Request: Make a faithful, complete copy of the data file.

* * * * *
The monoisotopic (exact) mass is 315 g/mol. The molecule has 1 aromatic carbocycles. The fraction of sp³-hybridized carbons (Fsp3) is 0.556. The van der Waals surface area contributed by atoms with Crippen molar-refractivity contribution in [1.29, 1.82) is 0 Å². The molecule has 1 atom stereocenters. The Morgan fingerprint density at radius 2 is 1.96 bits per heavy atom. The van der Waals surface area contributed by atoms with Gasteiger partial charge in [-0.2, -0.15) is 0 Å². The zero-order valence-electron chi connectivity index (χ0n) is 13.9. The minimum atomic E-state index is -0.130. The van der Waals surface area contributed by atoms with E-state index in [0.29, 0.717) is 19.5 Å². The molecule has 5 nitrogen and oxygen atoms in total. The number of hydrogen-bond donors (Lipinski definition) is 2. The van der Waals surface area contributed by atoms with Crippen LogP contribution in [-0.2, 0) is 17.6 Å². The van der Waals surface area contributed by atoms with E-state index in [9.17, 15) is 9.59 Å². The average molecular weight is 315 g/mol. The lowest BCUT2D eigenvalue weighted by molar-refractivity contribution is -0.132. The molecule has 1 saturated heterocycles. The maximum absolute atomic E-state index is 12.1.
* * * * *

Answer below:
The monoisotopic (exact) mass is 315 g/mol. The molecule has 1 aromatic carbocycles. The fraction of sp³-hybridized carbons (Fsp3) is 0.556. The van der Waals surface area contributed by atoms with Crippen molar-refractivity contribution in [1.29, 1.82) is 0 Å². The molecule has 1 atom stereocenters. The Morgan fingerprint density at radius 2 is 1.96 bits per heavy atom. The van der Waals surface area contributed by atoms with Gasteiger partial charge in [-0.2, -0.15) is 0 Å². The zero-order valence-electron chi connectivity index (χ0n) is 13.9. The minimum atomic E-state index is -0.130. The van der Waals surface area contributed by atoms with E-state index in [0.29, 0.717) is 19.5 Å². The molecule has 5 nitrogen and oxygen atoms in total. The number of hydrogen-bond donors (Lipinski definition) is 2. The van der Waals surface area contributed by atoms with Crippen LogP contribution in [-0.2, 0) is 17.6 Å². The van der Waals surface area contributed by atoms with E-state index in [9.17, 15) is 9.59 Å². The average molecular weight is 315 g/mol. The lowest BCUT2D eigenvalue weighted by molar-refractivity contribution is -0.132. The molecule has 1 saturated heterocycles. The maximum absolute atomic E-state index is 12.1.